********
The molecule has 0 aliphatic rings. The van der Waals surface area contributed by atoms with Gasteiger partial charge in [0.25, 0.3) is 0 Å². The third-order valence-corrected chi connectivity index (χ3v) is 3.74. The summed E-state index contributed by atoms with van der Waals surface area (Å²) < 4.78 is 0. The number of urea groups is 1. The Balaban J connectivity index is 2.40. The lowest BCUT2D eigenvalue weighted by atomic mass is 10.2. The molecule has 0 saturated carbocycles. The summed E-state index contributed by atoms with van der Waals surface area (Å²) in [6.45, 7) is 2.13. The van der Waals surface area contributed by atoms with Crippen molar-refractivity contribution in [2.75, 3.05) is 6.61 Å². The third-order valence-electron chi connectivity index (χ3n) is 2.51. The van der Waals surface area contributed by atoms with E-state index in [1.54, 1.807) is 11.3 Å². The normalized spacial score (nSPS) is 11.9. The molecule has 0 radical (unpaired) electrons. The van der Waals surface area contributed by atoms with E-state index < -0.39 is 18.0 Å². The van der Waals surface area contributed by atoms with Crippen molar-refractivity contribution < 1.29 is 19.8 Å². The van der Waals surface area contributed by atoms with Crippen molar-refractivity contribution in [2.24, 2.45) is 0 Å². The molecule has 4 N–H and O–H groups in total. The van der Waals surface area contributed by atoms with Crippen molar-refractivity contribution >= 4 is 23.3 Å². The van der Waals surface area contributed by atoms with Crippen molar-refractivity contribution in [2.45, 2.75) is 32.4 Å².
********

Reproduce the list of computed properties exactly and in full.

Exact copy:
The molecule has 0 aliphatic rings. The van der Waals surface area contributed by atoms with Gasteiger partial charge in [0.25, 0.3) is 0 Å². The third-order valence-corrected chi connectivity index (χ3v) is 3.74. The summed E-state index contributed by atoms with van der Waals surface area (Å²) < 4.78 is 0. The number of urea groups is 1. The Balaban J connectivity index is 2.40. The lowest BCUT2D eigenvalue weighted by atomic mass is 10.2. The molecule has 0 saturated carbocycles. The summed E-state index contributed by atoms with van der Waals surface area (Å²) in [6.45, 7) is 2.13. The van der Waals surface area contributed by atoms with Crippen molar-refractivity contribution in [2.75, 3.05) is 6.61 Å². The third-order valence-electron chi connectivity index (χ3n) is 2.51. The van der Waals surface area contributed by atoms with E-state index in [1.54, 1.807) is 11.3 Å². The normalized spacial score (nSPS) is 11.9. The molecule has 0 radical (unpaired) electrons. The van der Waals surface area contributed by atoms with E-state index < -0.39 is 18.0 Å². The van der Waals surface area contributed by atoms with Crippen molar-refractivity contribution < 1.29 is 19.8 Å². The van der Waals surface area contributed by atoms with Crippen molar-refractivity contribution in [2.24, 2.45) is 0 Å². The molecule has 4 N–H and O–H groups in total. The van der Waals surface area contributed by atoms with Crippen molar-refractivity contribution >= 4 is 23.3 Å². The van der Waals surface area contributed by atoms with Crippen molar-refractivity contribution in [2.45, 2.75) is 32.4 Å².